Intro: Personalized Cookie Cutter Christmas Tree Ornaments!
Every year for Christmas someone in my family makes a set of ornament "tags" for each person that go on their stocking. Last year I made these, and recorded the process. When I thought of this idea, I couldn't find any Instructable or how-to online that was *quite* what I was going for, so I thought I'd put one together. If anyone reviewing this Instructable has an idea of a better or easier way to do part of the process, please post comments below to help out other makers! This was an experiment and I'm sure there are ways to improve my "figure it out as you go" process.
Step 1: Supplies
Ok, prep is major here. You will need a few things ready to go before assembly.
Tools and Supplies:
- Pen (not a Sharpie, something like a ballpoint that won't get on the cookie cutters)
- Craft knife/X-Acto knife type of thing
- Modge Podge type of glue
- Quick dry craft/tacky glue of some sort
- Paint brush for glue
- A self-healing mat or cutting surface
- One cookie cutter per person/ornament desired. The simpler the shape the better. I got 3"-4" colored metal ornaments from Walmart for less than a dollar apiece.
- Pretty string for the hanger loop
- Tiny things to glue into the ornament to make it sort of a shadow box. Shaped beads and buttons are a great resource, as well as dollhouse miniatures, small cloth flowers, anything tiny that looks good and might represent the person or season in some way. There are examples of the finished product at the end of the Instructable that should help with ideas.
- Board. I used foam board with one adhesive side because that's what I had laying around. Cardboard will also work great, or foam board with no adhesive, or foam board with both sides adhesive. You need enough to fill the insides of each ornament.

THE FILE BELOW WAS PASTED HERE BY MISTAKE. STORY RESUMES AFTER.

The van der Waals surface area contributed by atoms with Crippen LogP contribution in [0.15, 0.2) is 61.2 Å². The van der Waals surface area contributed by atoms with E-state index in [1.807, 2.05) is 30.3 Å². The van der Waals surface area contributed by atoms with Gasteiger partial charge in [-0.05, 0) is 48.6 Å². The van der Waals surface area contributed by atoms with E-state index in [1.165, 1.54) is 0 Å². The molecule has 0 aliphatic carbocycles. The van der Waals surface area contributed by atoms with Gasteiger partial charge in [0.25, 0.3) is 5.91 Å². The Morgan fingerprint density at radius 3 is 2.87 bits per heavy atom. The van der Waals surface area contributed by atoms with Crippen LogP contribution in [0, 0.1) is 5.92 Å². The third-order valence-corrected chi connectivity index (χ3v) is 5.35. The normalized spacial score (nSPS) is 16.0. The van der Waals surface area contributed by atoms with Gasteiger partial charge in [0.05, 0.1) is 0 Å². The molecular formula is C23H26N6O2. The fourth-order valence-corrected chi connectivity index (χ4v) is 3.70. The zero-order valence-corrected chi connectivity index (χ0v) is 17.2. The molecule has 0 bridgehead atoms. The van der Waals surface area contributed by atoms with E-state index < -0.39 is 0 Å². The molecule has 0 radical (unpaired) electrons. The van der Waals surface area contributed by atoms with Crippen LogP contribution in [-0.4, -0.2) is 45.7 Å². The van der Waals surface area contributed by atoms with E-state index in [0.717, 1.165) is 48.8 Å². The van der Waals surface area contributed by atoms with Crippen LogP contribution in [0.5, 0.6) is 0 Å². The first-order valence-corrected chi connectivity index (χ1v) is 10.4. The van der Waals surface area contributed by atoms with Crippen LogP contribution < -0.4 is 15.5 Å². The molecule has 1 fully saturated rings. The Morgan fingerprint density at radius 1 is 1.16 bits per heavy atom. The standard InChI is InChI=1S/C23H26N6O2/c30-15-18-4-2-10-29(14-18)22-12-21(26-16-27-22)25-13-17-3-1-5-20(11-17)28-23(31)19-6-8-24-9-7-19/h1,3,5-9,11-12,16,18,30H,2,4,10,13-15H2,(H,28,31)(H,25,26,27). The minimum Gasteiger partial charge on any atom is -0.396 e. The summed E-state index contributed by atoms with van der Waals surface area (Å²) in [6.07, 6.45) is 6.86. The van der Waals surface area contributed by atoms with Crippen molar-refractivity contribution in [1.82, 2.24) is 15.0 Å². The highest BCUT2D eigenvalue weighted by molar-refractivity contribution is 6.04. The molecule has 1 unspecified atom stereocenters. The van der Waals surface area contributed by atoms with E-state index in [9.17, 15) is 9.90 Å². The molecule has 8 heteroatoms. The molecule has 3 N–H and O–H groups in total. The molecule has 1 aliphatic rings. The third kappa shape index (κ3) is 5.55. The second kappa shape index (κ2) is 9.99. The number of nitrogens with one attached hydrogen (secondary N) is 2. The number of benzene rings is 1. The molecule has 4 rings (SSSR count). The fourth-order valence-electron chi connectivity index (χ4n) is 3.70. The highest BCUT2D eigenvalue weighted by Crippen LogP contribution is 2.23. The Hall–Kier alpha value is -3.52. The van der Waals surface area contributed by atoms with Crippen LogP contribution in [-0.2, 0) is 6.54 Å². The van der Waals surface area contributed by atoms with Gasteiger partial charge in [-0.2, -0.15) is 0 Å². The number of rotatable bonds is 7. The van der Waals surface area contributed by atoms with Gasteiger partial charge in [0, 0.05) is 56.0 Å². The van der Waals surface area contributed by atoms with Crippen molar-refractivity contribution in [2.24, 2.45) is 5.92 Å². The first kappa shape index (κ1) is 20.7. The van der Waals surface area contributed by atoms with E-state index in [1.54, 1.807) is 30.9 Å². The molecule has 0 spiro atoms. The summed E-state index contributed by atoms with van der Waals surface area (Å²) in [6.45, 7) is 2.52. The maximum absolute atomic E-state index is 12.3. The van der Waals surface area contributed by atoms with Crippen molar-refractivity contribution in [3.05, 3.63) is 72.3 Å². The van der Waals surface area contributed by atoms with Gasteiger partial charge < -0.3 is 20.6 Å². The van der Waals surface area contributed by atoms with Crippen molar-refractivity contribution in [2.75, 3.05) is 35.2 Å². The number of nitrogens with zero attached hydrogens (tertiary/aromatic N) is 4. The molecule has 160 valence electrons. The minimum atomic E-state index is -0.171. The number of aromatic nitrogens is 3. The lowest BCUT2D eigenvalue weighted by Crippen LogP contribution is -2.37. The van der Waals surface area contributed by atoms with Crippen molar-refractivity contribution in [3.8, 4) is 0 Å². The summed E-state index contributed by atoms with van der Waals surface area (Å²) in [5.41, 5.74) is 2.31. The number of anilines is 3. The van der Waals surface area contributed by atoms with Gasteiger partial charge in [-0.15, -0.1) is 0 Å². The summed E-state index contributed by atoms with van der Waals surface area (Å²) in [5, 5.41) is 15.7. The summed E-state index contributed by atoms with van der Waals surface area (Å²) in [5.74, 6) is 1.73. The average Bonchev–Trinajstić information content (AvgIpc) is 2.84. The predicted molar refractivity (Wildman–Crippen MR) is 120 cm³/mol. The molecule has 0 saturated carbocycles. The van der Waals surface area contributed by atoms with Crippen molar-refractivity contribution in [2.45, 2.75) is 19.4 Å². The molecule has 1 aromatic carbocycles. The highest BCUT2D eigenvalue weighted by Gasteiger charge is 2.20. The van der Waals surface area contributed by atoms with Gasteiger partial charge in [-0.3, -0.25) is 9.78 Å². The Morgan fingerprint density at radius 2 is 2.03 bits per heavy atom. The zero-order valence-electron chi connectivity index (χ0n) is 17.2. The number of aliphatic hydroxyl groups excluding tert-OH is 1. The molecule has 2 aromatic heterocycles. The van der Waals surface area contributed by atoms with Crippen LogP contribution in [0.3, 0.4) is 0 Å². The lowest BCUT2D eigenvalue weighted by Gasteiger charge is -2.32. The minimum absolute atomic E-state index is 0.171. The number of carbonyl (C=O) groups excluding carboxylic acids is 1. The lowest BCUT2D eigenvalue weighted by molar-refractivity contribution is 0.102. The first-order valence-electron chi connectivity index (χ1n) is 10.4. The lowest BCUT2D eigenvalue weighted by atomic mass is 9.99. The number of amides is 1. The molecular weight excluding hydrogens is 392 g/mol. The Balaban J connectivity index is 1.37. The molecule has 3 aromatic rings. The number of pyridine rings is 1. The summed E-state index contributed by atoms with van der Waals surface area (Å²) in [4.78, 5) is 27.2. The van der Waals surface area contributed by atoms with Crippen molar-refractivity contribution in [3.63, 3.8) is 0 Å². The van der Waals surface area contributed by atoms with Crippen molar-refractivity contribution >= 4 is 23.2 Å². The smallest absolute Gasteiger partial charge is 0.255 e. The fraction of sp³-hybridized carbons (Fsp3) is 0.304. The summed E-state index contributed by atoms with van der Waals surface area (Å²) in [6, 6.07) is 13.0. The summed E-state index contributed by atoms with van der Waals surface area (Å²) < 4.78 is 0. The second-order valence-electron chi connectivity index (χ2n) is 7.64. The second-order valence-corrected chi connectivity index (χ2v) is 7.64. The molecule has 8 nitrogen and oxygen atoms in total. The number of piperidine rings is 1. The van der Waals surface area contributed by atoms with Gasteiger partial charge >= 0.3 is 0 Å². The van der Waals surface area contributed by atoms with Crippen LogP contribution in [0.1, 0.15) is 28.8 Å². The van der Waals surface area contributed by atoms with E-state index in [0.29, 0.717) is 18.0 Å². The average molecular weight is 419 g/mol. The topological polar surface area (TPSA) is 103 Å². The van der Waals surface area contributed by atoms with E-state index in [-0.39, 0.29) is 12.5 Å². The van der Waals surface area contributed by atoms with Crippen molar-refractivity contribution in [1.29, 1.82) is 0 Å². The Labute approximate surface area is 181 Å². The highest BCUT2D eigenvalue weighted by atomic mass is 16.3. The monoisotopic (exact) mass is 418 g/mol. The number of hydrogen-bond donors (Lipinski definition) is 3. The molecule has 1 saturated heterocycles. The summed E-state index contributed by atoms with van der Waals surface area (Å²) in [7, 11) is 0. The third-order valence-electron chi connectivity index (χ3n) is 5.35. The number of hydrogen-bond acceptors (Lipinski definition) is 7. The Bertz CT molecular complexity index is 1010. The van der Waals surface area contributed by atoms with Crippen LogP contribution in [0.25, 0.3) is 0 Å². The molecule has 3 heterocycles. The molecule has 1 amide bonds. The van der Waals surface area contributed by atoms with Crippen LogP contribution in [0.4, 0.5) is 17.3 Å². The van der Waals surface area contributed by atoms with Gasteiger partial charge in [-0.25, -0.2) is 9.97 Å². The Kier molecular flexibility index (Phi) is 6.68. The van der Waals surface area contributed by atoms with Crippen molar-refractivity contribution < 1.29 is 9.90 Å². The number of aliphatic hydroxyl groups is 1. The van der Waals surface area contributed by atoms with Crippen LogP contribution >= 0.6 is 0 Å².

- Printouts. You need 2 items per ornament, the front/inside and the back. For what I made, the inside is a picture of the person that the ornament is for. Make sure when printing that the size of the picture will fit the ornament. This might require some fiddling around on a computer or copier. I will not be delving into the specifics for the computer work, there are plenty of other resources online for resizing images. For the back, I designed in Illustrator a red and white background, with a green plaque, the person's name, and the year. Make sure the background will be big enough for the ornament plus a smidge for wiggle room. Wrapping paper and stickers would work great for this without having to fool around with image software. I used a laser printer for my printouts. Inkjet should be ok, but make sure the print is thoroughly dry before you start. Not sure about glossy photo prints for this purpose, it seems like it would just be easier with paper.
Step 2: Cut Out Your Shapes
Put your cookie cutter on top of your board and use a ballpoint pen to draw the shape on the board on the inside of the cookie cutter. Make sure the "top" (not sharp) side of your cookie cutter is the "up" side.
Use a craft knife to cut the shape out. (Don't cut into your table, use a self-healing mat or something underneath.)
Dry fit the shape into the cookie cutter and make any touch-up trims on the board that seem necessary. You want a snug fit, but if there are little gaps it's ok.
Step 3: Put Your Face on It
I decided to use the adhesive side of my foam board for the inside. This was arbitrary. If you don't have an adhesive side to your board, use Modge Podge to adhere your inside picture to the board. The following instructions are for what I did, modify for your situation as needed.